Everyday Life in the Algarve

But not as we know it!

Perhaps looking at this photograph you would be forgiven for thinking the shot was taken in the heart of the country, and not in a small town in the Western Algarve.

Everyday life in the Algarve, but not as we know it!

Everyday life in the Algarve, but not as we know it!

When I captured this moment it was if I’d  stepped back in time to another era and a totally different way of life in Portugal.  I wonder how he feels about the changes to his everyday life.  Are they better or worse?

Burro and cart in Portugal

Burro and cart in Portugal

What changes he must have witnessed after the Carnation Revolution in 1974, yet his life, to an outsider, seems unchanged. Did he resist change or is he trapped by poverty?

A new way of life merges seamlessly with the old

A new way of life merges seamlessly with the old

This post was inspired by the WordPress Weekly Photo Challenge  this week’s theme is “Everyday Life”

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36 responses to “Everyday Life in the Algarve

  1. This is wonderful PiP. I always love images that contrast the past with the present.

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    • Hi Lisa,
      We were driving through this old town, when Mr. Piglet spotted the burro and cart and he kindly stopped so I could take some “discreet” photographs. Perhaps he has not changed his way of life because he is happy, lives simply and has everything he needs. It is such a contrast to much of the Algarve

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  2. Lovely captures, Pip. I wonder if that burro was even alive at that time, although I believe that they can live to a good age. I guess some rural people still prefer the old ways.

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  3. I think that in recession the simple things like this, are a great benefit, and probably cheaper to run…and when oil runs out in a few decades time the burro probably won’t be around but the cart will be even more useful!
    We might be seeing more of this where ever we live! (I’d like that!)
    If it’s for preference rather than necessity then excellent! bravo to someone “bucking” the trend and being ecologically friendly along the way !!!

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  4. Sometimes the simplest ways are sufficient to get the job done – thanks for visiting my blog.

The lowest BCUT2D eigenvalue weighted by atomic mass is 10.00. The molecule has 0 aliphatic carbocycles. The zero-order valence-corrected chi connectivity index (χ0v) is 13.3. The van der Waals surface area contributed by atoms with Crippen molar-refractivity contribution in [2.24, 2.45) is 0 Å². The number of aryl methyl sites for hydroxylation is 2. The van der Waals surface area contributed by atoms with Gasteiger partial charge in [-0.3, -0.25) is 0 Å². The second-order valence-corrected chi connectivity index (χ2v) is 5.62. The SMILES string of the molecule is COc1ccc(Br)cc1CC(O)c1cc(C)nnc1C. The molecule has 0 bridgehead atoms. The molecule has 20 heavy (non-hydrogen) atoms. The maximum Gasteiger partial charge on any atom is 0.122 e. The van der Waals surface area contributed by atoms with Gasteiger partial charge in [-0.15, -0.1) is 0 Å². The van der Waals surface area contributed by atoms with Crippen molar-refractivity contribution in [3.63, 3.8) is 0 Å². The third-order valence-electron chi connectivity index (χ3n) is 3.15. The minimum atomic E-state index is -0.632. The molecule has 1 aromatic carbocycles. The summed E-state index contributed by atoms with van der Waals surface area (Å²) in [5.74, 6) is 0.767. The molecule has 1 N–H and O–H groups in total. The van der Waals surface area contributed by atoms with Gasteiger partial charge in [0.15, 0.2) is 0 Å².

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  5. Lovely photos PIP.

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  6. Beautiful shots PiP! I love the idyllic setting. 😉

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  7. I think we all long for the simplier quieter life…I know we did so we moved to the country…

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  8. It’s nice to see some of the old ways are still there.

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  9. I think elderly country people like to do things the way they always did them, so no modern things for them!

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    • Hi Sami, looking at several of the older men who gather in a shelter to play games and chat, I bet they have some stories to share. I watch them tending their hortas and would love to ask them questions about their crops

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  10. This is fantastic! Why not use the old ways? It’s very green!

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  11. great mood in these images. thanks for sharing.

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  12. Lovely shots, PiP!

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  13. This man may be the richest man in the Algarve…..in more ways than one.

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  14. The Algarve does seem to have some of the old ways still remaining and I’m always surprised when I encounter one. Smashing Photos.

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  15. A scene of piece and calmness in a stressful world. Lovely, PiP.

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  16. What a wonderful shot of the past nd present blending in one. Almost like a time portal crossing dimensions. There’s a quiet charm about it. 🙂

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    • Hi EC, Mr Piglet has just pointed out to me the cart has modern tyres. I thought there was something odd about the picture. So he is def blending the old with the new! As I pointed out to Mr Piglet…I don’t suppose there is anywhere which make the old wheels now!

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  17. Pingback: Weekly Photo Challenge “Everyday Life” « melonpopzdropz …

  18. It’s like stepping back in time…it would have been a little disconcerting when you happened upon the horse and cart. And as you note above, it’s refreshing as well as quaint.

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  19. Pingback: Weekly Photo Challenge: Everyday Life | Stories of My Wandering Feet (& Mind)

  20. What a blast from the past, my sister and I used to ride in the baskets that are put over the donkeys back, one on each side when we lived as little girls in a little town near Obidos. Took a similiar pictures when I first brought my own children to Portugal back in 1992. Didn’t know they could still be seen in a touristy place like the Algarve though. Love your blog.

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